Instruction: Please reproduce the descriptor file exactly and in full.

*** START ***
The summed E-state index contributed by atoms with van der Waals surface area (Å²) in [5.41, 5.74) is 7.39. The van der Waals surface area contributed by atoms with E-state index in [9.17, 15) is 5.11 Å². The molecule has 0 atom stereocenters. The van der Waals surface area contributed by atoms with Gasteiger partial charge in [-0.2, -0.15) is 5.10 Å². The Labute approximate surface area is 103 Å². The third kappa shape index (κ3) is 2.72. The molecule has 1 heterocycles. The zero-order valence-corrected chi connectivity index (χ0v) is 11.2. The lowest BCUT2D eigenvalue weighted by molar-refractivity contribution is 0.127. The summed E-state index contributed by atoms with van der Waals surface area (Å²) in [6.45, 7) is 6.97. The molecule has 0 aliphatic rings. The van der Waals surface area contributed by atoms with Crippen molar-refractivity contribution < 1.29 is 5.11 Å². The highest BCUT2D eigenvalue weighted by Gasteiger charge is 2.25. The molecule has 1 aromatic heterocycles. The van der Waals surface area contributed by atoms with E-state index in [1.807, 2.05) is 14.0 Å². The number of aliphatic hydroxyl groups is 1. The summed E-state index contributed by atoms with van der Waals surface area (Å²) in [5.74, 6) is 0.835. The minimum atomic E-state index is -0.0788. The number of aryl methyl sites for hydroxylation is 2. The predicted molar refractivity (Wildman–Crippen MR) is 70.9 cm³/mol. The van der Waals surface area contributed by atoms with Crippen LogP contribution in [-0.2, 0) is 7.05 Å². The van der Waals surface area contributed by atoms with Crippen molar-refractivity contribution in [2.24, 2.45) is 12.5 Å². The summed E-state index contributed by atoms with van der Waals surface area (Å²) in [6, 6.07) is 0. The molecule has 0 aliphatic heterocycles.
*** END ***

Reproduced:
The summed E-state index contributed by atoms with van der Waals surface area (Å²) in [5.41, 5.74) is 7.39. The van der Waals surface area contributed by atoms with E-state index in [9.17, 15) is 5.11 Å². The molecule has 0 atom stereocenters. The van der Waals surface area contributed by atoms with Gasteiger partial charge in [-0.2, -0.15) is 5.10 Å². The Labute approximate surface area is 103 Å². The third kappa shape index (κ3) is 2.72. The molecule has 1 heterocycles. The zero-order valence-corrected chi connectivity index (χ0v) is 11.2. The lowest BCUT2D eigenvalue weighted by molar-refractivity contribution is 0.127. The summed E-state index contributed by atoms with van der Waals surface area (Å²) in [6.45, 7) is 6.97. The molecule has 0 aliphatic rings. The van der Waals surface area contributed by atoms with Crippen molar-refractivity contribution < 1.29 is 5.11 Å². The highest BCUT2D eigenvalue weighted by Gasteiger charge is 2.25. The molecule has 1 aromatic heterocycles. The van der Waals surface area contributed by atoms with E-state index in [1.807, 2.05) is 14.0 Å². The number of aliphatic hydroxyl groups is 1. The summed E-state index contributed by atoms with van der Waals surface area (Å²) in [5.74, 6) is 0.835. The minimum atomic E-state index is -0.0788. The number of aryl methyl sites for hydroxylation is 2. The predicted molar refractivity (Wildman–Crippen MR) is 70.9 cm³/mol. The van der Waals surface area contributed by atoms with Crippen LogP contribution in [-0.2, 0) is 7.05 Å². The van der Waals surface area contributed by atoms with Crippen molar-refractivity contribution in [2.24, 2.45) is 12.5 Å². The summed E-state index contributed by atoms with van der Waals surface area (Å²) in [6, 6.07) is 0. The molecule has 0 aliphatic heterocycles.